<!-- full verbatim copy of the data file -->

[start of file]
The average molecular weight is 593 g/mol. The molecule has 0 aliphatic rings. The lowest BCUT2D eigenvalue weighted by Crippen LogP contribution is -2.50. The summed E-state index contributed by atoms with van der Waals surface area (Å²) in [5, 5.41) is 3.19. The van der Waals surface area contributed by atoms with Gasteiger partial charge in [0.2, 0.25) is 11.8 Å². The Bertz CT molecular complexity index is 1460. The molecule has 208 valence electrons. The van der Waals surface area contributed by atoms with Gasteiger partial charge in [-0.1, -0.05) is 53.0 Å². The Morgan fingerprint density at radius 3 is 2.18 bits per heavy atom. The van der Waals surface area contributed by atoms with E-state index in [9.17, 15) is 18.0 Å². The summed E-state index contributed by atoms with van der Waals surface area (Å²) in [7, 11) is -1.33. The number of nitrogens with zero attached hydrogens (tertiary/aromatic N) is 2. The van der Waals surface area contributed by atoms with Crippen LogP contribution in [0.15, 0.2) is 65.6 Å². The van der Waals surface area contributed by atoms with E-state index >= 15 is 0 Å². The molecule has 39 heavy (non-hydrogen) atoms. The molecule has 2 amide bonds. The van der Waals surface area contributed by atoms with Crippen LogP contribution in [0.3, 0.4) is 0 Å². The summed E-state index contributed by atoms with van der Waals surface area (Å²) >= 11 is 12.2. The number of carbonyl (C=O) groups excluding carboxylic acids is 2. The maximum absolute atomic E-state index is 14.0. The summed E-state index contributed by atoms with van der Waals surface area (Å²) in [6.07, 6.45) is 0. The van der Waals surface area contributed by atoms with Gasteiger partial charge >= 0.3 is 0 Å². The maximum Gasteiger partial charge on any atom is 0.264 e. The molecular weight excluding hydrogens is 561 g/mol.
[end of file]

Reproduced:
The average molecular weight is 593 g/mol. The molecule has 0 aliphatic rings. The lowest BCUT2D eigenvalue weighted by Crippen LogP contribution is -2.50. The summed E-state index contributed by atoms with van der Waals surface area (Å²) in [5, 5.41) is 3.19. The van der Waals surface area contributed by atoms with Gasteiger partial charge in [0.2, 0.25) is 11.8 Å². The Bertz CT molecular complexity index is 1460. The molecule has 208 valence electrons. The van der Waals surface area contributed by atoms with Gasteiger partial charge in [-0.1, -0.05) is 53.0 Å². The Morgan fingerprint density at radius 3 is 2.18 bits per heavy atom. The van der Waals surface area contributed by atoms with E-state index in [9.17, 15) is 18.0 Å². The summed E-state index contributed by atoms with van der Waals surface area (Å²) in [7, 11) is -1.33. The number of nitrogens with zero attached hydrogens (tertiary/aromatic N) is 2. The van der Waals surface area contributed by atoms with Crippen LogP contribution in [0.15, 0.2) is 65.6 Å². The van der Waals surface area contributed by atoms with E-state index >= 15 is 0 Å². The molecule has 39 heavy (non-hydrogen) atoms. The molecule has 2 amide bonds. The van der Waals surface area contributed by atoms with Crippen LogP contribution in [0.3, 0.4) is 0 Å². The summed E-state index contributed by atoms with van der Waals surface area (Å²) >= 11 is 12.2. The number of carbonyl (C=O) groups excluding carboxylic acids is 2. The maximum absolute atomic E-state index is 14.0. The summed E-state index contributed by atoms with van der Waals surface area (Å²) in [6.07, 6.45) is 0. The van der Waals surface area contributed by atoms with Gasteiger partial charge >= 0.3 is 0 Å². The maximum Gasteiger partial charge on any atom is 0.264 e. The molecular weight excluding hydrogens is 561 g/mol.